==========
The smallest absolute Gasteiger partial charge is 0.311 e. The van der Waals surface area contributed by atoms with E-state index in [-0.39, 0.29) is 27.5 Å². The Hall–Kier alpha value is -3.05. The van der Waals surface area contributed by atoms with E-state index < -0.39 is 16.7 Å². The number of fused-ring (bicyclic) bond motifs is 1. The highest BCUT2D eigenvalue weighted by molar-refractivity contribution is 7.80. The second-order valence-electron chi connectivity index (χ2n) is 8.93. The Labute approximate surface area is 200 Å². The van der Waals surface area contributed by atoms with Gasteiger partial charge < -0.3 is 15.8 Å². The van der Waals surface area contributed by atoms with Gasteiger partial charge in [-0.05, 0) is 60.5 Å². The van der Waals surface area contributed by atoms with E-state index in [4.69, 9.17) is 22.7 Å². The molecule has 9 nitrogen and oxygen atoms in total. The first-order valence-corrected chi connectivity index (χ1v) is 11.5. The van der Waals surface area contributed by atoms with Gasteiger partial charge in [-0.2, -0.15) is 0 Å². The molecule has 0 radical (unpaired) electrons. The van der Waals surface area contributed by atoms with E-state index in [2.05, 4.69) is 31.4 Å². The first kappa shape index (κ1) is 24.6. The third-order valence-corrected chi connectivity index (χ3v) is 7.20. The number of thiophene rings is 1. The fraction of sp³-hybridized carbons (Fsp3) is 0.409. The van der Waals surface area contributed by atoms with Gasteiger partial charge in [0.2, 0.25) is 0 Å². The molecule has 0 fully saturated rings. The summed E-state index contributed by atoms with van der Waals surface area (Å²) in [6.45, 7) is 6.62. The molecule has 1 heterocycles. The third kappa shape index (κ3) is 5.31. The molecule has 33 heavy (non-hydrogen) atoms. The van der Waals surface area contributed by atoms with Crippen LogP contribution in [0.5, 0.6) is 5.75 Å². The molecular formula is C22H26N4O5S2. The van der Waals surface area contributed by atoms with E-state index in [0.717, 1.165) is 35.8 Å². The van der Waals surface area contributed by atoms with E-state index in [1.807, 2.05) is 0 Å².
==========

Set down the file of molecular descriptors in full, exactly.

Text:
The smallest absolute Gasteiger partial charge is 0.311 e. The van der Waals surface area contributed by atoms with E-state index in [-0.39, 0.29) is 27.5 Å². The Hall–Kier alpha value is -3.05. The van der Waals surface area contributed by atoms with E-state index < -0.39 is 16.7 Å². The number of fused-ring (bicyclic) bond motifs is 1. The highest BCUT2D eigenvalue weighted by molar-refractivity contribution is 7.80. The second-order valence-electron chi connectivity index (χ2n) is 8.93. The Labute approximate surface area is 200 Å². The van der Waals surface area contributed by atoms with Gasteiger partial charge < -0.3 is 15.8 Å². The van der Waals surface area contributed by atoms with Gasteiger partial charge in [-0.05, 0) is 60.5 Å². The van der Waals surface area contributed by atoms with E-state index in [4.69, 9.17) is 22.7 Å². The molecule has 9 nitrogen and oxygen atoms in total. The first-order valence-corrected chi connectivity index (χ1v) is 11.5. The van der Waals surface area contributed by atoms with Gasteiger partial charge in [-0.2, -0.15) is 0 Å². The molecule has 0 radical (unpaired) electrons. The van der Waals surface area contributed by atoms with E-state index in [2.05, 4.69) is 31.4 Å². The first kappa shape index (κ1) is 24.6. The third-order valence-corrected chi connectivity index (χ3v) is 7.20. The number of thiophene rings is 1. The fraction of sp³-hybridized carbons (Fsp3) is 0.409. The van der Waals surface area contributed by atoms with Gasteiger partial charge in [0.2, 0.25) is 0 Å². The molecule has 0 fully saturated rings. The summed E-state index contributed by atoms with van der Waals surface area (Å²) in [6.45, 7) is 6.62. The molecule has 1 heterocycles. The third kappa shape index (κ3) is 5.31. The molecule has 33 heavy (non-hydrogen) atoms. The van der Waals surface area contributed by atoms with Crippen LogP contribution in [0.5, 0.6) is 5.75 Å². The molecular formula is C22H26N4O5S2. The van der Waals surface area contributed by atoms with E-state index in [0.717, 1.165) is 35.8 Å². The van der Waals surface area contributed by atoms with E-state index in [1.807, 2.05) is 0 Å².